Lacuna in Current law

  • Role of Speaker as sole arbitrator - Speaker solely has the power to adjudicate matters related to disqualification; furthermore, his decision will be final. He is in a position where he can act arbitrarily and make favourable decisions. 

  • Ambiguity in the phrase 'voluntarily given up.' 

  •  Paragraph 4- Paragraph 4 is related to the merger, whereby if 2/3rd members of party defect, members will not be disqualified. In recent times, said provision has been rampantly (mis)used as an escape clause.

  • Law does not provide a time frame for the Speaker to decide the disqualification case. 


With the recent political turmoil in Maharashtra and the events in the past 10 years, we could see a common trend in the Indian Political scenario, be it in Karnataka, Madhya Pradesh, or Goa, that despite members of legislative assemblies acting against the anti-defection law, they escaped from the charges of defection, which makes me think that whether this law is serving the purpose, it sought to achieve?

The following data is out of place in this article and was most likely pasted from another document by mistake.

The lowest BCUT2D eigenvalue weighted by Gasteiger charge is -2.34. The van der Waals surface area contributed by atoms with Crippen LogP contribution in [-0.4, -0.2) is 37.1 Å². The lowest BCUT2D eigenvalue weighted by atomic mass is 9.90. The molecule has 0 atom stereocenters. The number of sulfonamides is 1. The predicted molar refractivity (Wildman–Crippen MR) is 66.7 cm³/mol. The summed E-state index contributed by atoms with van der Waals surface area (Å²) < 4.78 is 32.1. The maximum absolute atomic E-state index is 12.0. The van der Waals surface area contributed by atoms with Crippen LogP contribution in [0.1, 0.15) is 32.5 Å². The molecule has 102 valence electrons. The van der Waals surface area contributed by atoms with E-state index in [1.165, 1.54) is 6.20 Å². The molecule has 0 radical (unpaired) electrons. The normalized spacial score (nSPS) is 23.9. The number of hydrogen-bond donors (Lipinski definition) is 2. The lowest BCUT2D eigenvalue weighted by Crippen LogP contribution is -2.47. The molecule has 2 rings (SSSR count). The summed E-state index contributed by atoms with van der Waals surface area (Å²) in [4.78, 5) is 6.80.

Tell us, do you think this law is serving its purpose? Comment below 👇🏻

About the Author: Priya Barlota | 15 Post(s)

Priya Barlota is a law graduate from Amity University. She is an avid reader, and has a keen interest in Constitutional Law, IPR and Criminal Law. Follows Geo- Politics religiously.